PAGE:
The Government of the Canary Islands, through the General Directorate of Security and Emergencies, has declared a Maximum Alert for Rains in the Canary Islands, starting at 00:00 midnight and into the early hours of September 24.
This decision was made taking into account the most current information available and applying the Canary Islands Specific Emergency Plan for Risks of Adverse Meteorological Phenomena (known as PEFMA).
The State Meteorological Agency (AEMET) this Friday issued a new special warning regarding the likely formation of a tropical cyclone to the south of the Canary Islands, in the vicinity of Cape Verde, a warning updated at 4:00 p.m. (Canarian time) reporting that the tropical depression has already been named: Ten, as it is the tenth to form this season.
Aemet points out that the US National Hurricane Centre, in Miami, has raised the probability of it forming a cyclone in the next 48 hours to 80% and that, although it is most likely that it will not impact the archipelago, “it will come close enough to produce widespread, intense and persistent precipitation with storms.”
According to AEMET, this weekend and on Monday there will be widespread, intense and persistent rains on all islands. Over those three days, more than 150 l/m² may accumulate on the westernmost islands and on Gran Canaria.
With this data, Aemet has this Friday issued orange and yellow warnings for all the islands due to rain, storms and wind. They come into force this Saturday in the western islands, and already on Sunday, throughotu the rest of the archipelago.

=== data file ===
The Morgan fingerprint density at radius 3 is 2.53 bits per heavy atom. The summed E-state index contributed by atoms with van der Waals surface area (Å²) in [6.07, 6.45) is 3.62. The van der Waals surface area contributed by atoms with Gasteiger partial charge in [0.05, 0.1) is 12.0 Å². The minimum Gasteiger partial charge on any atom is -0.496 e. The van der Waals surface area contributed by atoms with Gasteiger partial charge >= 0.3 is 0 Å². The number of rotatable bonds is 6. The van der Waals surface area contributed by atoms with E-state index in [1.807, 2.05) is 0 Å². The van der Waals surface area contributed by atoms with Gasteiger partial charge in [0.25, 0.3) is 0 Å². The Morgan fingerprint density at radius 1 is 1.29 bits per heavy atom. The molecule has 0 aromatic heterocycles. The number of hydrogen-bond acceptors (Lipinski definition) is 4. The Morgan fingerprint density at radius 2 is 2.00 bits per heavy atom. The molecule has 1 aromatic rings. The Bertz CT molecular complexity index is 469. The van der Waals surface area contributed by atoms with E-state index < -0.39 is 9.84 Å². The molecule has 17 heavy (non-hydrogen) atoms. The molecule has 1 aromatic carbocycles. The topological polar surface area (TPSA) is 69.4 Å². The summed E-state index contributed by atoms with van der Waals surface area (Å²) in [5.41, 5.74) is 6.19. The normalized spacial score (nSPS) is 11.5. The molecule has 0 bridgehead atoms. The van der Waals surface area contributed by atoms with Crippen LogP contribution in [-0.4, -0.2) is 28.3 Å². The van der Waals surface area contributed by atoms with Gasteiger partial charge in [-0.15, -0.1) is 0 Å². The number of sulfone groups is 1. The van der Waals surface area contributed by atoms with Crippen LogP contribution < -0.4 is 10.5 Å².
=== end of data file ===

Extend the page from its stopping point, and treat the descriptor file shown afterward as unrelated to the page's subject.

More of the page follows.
Predicted rainfall for Saturday indicates accumulations of up to 60mm of water in 12 hours on the western islands this Saturday. But on Sunday that figure will be far exceeded. AEMET predicts accumulations of 30 mm in just one hour and more than 100 in 12 hours, except on Lanzarote and Fuerteventura, where it will be less.
AEMET warns that at certain points it could even reach 150 mm accumulated rain in 12 hours on the western islands and Gran Canaria.
They add that sustained winds and maritime storms may not be expected, but strong or very strong gusts of wind are not ruled out at some points, as well as waves of more than two meters.
A large area of pressure, located approximately south west of the Canary Islands, is producing a broad zone of showers and thunderstorms. Conditions for the development of a tropical depression are forecast, beginning to affect the western (southwest) areas of the archipelago at first from Saturday, spreading throughout the weekend to all the islands.
Widespread rainfall is expected, mainly in the form of sudden showers. It is expected that they may be of moderate intensity, and could be locally strong and/or very strong. Accumulated precipitation could top 60–100 mm per 24 hours.
There is a strong potential for storms bringing showers or downpours, often heavy and short-lived, falling from convective clouds, characterised by sudden onset and end and large and rapid changes in intensity.
Wind from the northeast, or with a moderate easterly component, with strong intervals and probable maximum gusts equal to or greater than 70 km/h, are expected to affect the midlands, high areas and extreme north and south of the islands.
There is a possibility of strong storms, which implies the possibility of great electrical activity (thunder, and/or lightning), and strong or very strong rainfall along with possible strong or very strong gusts of wind and/or hail with a diameter greater than 1 cm .
The possibility for flooding has been made clear, with water run off potential in all barrancos at low lying areas.
The population is urged to follow the following self-protection advice from the General Directorate of Security and Emergencies.